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Irish Referee Joy Neville Will Make Some Rugby History Next Month

Irish Referee Joy Neville Will Make Some Rugby History Next Month
By Arthur James O'Dea Updated
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Ireland's Joy Neville will break new ground next month. Alongside Spain's Alhambra Nievas, Neville has been selected to referee a men's rugby international.

With Nievas selected to officiate Finland's clash with Norway on October 14th, Neville will oversee a subsequent fixture between Norway and Denmark on October 28th.

Previously performing as an assistant referee for a European Challenge Cup clash between Bath and Bristol, Neville was also selected by the IRFU in 2016 to oversee an Ulster Bank League game - another first by the Limerick native.

An Irish international for over a decade, Neville was part of Ireland's 2013 Grand Slam winning side. Having officiated this year's Women's Rugby World Cup final between England and New Zealand, her standing in the game is constantly rising.

David McHugh, the referee performance manager for the IRFU has spoken encouragingly of Neville's progress:

Joy has proven time and again her ability as a referee. She has an astute rugby brain and great empathy for the players and this combination, coupled with a strong work ethic, has enabled her to continue to reach new heights as a referee.

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Taking up rugby in her late teens, Neville joined Shannon RFC's women's team near her home in north Limerick.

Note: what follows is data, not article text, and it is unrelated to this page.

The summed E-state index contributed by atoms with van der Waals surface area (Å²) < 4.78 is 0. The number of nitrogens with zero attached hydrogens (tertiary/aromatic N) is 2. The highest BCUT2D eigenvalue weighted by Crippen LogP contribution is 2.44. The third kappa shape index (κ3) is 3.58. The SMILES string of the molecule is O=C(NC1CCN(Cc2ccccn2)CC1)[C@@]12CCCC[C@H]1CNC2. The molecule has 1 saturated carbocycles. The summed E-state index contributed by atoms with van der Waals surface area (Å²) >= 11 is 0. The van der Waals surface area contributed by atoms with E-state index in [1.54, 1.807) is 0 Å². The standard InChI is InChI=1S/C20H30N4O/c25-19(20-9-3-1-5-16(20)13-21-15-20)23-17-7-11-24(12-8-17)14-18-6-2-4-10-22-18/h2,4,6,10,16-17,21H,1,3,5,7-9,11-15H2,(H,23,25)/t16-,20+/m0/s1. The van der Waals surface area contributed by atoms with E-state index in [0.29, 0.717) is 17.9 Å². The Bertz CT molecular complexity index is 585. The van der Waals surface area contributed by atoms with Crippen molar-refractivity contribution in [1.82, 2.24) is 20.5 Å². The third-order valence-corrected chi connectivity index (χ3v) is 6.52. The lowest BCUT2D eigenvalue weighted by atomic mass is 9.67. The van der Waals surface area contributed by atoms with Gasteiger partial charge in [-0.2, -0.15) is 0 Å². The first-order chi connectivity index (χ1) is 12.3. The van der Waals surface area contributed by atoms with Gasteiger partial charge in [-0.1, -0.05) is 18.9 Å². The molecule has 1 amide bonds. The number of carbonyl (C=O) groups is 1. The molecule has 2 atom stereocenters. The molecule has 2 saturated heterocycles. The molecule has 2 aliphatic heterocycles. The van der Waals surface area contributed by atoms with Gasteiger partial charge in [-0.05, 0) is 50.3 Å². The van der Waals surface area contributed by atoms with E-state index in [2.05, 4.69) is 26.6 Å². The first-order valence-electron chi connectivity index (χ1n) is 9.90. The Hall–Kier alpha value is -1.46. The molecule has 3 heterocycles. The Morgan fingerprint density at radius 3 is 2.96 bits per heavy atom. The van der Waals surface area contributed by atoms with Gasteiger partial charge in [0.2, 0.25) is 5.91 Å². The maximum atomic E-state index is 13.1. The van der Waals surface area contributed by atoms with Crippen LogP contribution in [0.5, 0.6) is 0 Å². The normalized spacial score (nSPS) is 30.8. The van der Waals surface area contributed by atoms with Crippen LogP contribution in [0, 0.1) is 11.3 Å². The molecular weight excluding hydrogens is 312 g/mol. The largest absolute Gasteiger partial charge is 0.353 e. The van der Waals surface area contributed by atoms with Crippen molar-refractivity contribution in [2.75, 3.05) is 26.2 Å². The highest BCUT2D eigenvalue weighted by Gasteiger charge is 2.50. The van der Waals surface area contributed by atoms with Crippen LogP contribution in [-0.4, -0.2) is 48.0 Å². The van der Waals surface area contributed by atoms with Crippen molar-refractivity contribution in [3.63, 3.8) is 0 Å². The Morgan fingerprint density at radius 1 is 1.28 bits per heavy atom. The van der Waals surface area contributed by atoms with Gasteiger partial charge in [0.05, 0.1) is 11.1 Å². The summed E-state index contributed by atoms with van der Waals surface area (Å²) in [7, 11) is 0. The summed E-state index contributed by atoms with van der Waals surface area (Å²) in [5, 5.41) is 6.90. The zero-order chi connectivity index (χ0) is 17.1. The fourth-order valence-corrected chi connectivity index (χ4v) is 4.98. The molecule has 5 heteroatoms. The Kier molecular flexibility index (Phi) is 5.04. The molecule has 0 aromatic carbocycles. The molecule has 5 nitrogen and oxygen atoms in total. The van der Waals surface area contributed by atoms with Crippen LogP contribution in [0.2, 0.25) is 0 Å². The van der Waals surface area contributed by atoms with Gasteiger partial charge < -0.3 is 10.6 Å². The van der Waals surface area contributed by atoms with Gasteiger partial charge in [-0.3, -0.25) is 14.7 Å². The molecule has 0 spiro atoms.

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Growing up in a family full of lads, Neville's brother Paul captained Garryowen to a senior treble in 2007. She has no doubt that such an environment influenced her interest in sport:

As the only girl in the family I'd have to credit my four brothers, they toughened me up - although I was always very competitive anyway. Second best? Don't go there!

But my brothers were all big into sport. My father loved rugby, my mother loved tennis, so I couldn't miss - sport was in the family blood.

Possessing the required talent and determination to become a full international, Neville would play for Ireland on 70 occasions; representing her country at the 2006 and 2010 Women's Rugby World Cup.

When her playing career came to a conclusion after Ireland's Grand Slam win in 2013, Neville crossed over to the 'dark side' with little trepidation and uninterrupted success:

If you'd turned around to me three years ago, and told me that I would have got to where I have got to this day, I wouldn't have believed you to be honest.

With another milestone now in sight for Neville next month, there will be no shortage of interest in her astounding ascendancy.

Having already reached the pinnacle of the women's game, who is to say we shall not see an additional Irish contingent in the men's equivalent sooner rather than later?

See Also: Jamie Barron's Club Schedule Since All-Ireland Final Has Been Insane And Unusual

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